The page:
What’s the Difference between Instrumentation and Precision Amplifiers?
Every now and then our little group of engineers gets into philosophical arguments that go off into the weeds of extreme detail. A Dilbert comic catches this perfectly when a group of engineers argues about how to share two pizzas in a meeting. In our case, it started when I wanted to know the difference between an Instrumentation Amplifier (in-amp) and a Precision Amplifier. I know that an in-amp is a precision amp, but there must be something more if you have to rename it.
Why is an instrumentation amplifier called that? Someone said that it was a differential amp. Another said it had industrial temps. But I have seen precision amps with industrial temperature ratings. Time to do some research.
Analog Devices says, “An in-amp is a precision closed-loop gain block.” Evidently an in-amp can only be programmed for gain, and merely over a specific range, whereas a regular op amp can be made to function in many different ways. ADI goes on to say that a difference amplifier “is not a true in-amp” (at least not by the criteria that they state.) Furthermore, if you are going to make a difference, aka subtracting amplifier, then you would need to precisely match the resistors in order to have an effective common mode rejection ratio (CMRR). Recall that CMRR is a measure of how well a difference amplifier rejects unwanted signals that are common to both input legs of the op amp. The higher the CMRR value (usually measured in dB), the better. So even if you hand-picked a couple of 1% precision resistors, each resistor in the lot could vary by 1% in either direction, and you could end up with 2% total difference if you were very unlucky. (Yes, you could get 2% if your spec says +/-1%. Be careful, because some specsmanship might be involved to mislead those who would think that 1% means 0.5% deviation in either direction. There is also the reaction in precision with respect to temperature change and random drift in accuracy from use and sheer age to consider. But these are details for another day.)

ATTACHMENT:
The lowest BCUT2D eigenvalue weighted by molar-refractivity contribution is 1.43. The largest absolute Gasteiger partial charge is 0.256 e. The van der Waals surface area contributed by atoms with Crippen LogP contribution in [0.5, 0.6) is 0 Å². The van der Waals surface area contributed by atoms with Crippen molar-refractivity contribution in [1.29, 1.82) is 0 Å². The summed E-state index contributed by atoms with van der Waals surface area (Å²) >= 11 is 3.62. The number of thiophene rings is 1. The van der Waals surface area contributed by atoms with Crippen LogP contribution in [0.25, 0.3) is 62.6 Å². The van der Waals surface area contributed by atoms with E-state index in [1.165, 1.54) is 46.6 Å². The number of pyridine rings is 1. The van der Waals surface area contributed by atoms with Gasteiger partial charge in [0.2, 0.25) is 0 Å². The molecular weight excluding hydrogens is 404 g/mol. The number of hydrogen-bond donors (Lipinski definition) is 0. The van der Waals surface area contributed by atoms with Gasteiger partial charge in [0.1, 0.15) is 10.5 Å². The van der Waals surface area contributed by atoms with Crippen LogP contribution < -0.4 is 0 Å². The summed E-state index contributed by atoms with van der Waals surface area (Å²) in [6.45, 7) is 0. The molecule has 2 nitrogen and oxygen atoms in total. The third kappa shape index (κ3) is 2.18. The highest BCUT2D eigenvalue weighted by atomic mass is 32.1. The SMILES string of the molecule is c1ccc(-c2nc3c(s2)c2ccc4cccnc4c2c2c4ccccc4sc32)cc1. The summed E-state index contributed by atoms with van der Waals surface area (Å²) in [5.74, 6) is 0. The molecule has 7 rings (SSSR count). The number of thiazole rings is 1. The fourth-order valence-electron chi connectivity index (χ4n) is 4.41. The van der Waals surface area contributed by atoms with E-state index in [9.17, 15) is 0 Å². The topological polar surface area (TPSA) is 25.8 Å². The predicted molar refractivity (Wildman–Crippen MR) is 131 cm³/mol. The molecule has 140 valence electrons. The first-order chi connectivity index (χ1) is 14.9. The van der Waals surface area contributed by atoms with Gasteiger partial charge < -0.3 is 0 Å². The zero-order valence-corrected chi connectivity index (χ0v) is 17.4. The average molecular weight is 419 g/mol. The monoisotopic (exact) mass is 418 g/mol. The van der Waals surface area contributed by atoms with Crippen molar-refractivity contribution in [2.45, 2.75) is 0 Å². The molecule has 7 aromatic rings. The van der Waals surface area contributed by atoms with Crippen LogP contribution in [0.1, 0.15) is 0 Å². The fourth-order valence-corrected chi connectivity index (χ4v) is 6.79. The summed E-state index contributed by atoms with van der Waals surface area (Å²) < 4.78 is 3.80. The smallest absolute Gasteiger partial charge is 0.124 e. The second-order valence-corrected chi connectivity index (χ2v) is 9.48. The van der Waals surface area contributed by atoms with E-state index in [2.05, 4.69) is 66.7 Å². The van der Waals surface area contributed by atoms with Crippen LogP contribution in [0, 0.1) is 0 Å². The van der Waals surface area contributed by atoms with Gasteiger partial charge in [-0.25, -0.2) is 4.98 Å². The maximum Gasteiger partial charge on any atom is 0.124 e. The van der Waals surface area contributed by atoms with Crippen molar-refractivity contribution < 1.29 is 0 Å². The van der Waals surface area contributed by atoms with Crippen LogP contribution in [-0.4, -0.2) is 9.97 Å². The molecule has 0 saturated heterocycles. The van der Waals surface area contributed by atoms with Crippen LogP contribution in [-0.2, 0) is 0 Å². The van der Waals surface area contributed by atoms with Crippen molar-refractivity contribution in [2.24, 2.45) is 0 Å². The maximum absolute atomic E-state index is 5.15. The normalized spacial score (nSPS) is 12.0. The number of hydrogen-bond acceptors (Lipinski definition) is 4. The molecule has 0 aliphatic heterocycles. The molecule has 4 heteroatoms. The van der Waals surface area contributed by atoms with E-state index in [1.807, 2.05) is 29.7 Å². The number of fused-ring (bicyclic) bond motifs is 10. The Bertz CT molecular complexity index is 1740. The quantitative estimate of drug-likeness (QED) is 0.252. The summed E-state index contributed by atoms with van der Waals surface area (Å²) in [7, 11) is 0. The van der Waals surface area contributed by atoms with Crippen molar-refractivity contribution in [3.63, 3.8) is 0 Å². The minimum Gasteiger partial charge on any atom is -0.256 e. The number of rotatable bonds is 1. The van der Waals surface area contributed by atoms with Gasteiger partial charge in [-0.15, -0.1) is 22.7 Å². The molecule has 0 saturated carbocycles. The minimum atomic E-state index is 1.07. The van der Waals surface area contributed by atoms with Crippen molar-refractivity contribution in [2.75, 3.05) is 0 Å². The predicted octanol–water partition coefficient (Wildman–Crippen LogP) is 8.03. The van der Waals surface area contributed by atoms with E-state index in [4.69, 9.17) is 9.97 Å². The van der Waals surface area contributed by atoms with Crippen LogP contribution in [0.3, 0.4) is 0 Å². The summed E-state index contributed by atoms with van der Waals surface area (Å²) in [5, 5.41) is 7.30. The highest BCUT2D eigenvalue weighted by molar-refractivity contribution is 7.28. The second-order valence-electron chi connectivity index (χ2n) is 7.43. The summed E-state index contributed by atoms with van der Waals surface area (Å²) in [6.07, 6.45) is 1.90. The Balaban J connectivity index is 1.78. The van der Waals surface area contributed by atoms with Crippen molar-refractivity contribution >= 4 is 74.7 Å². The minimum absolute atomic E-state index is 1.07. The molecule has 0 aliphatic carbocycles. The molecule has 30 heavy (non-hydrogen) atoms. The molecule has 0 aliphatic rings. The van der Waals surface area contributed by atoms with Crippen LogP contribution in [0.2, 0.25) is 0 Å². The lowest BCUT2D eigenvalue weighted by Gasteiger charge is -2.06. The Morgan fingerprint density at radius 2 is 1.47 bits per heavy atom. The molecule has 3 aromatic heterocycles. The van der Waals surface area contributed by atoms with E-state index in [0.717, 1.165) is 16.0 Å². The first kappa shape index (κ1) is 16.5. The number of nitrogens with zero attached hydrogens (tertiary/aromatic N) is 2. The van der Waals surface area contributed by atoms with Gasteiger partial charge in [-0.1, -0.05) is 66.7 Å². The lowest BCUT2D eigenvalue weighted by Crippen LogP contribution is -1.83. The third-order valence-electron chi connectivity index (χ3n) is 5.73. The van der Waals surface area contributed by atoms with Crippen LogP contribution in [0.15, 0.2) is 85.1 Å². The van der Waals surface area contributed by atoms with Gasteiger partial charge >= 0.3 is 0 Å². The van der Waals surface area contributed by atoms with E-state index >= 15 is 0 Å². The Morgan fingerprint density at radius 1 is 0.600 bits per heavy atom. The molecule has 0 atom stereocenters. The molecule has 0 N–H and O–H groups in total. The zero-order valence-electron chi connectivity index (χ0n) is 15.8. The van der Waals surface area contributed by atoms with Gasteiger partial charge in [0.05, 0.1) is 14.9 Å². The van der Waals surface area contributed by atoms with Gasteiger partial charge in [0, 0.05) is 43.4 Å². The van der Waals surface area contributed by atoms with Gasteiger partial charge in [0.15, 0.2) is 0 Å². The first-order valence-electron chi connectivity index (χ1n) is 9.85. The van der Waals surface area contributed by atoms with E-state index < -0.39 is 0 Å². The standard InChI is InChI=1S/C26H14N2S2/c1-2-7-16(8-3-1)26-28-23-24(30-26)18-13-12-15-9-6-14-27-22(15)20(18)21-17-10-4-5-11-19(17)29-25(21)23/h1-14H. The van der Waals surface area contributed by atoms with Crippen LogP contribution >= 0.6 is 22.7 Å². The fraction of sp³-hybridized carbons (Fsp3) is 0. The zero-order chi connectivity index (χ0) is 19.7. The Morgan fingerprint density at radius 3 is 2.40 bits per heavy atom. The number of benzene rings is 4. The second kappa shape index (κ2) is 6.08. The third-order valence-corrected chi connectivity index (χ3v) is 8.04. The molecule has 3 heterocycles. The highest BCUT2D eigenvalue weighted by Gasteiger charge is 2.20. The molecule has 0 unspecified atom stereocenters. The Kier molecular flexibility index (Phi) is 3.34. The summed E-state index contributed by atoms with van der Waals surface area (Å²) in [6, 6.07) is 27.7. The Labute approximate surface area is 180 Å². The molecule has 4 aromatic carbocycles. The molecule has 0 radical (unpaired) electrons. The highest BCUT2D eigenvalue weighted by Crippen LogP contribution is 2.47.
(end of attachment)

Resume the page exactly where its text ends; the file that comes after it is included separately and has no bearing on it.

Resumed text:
Figure 1: Op Amp Subtractor or Difference Amplifier, courtesy ADI’s MT-061 Tutorial.
The solution is a monolithic amplifier with integrated laser-precision resistors. And “precision amplifier” can be defined thus.
Precision amplifiers are known for low noise, precision off-set, zero drift over time, and so forth. You can have a precision op amp that is made with exacting accuracy, to perform oodles of transfer functions with a more accurate result. An Instrumentation amplifier is also a precision amplifier; it only provides a set function of gain over a specific range. There are a ba-zillion things you can do with operational amplifiers.
This is the perfect venue and opportunity for you to recreationally argue the point or add insight. Use the comments section and tell me what you think.
Lynnette Reese holds a B.S.E.E from Louisiana State University in Baton Rouge. Lynnette has worked at Mouser Electronics, Texas Instruments, Freescale (now NXP), and Cypress Semiconductor. Lynnette has three kids and occasionally runs benign experiments on them. She is currently saving for the kids’ college and eventual therapy once they find out that cauliflower isn’t a rare albino broccoli (and other white lies.)
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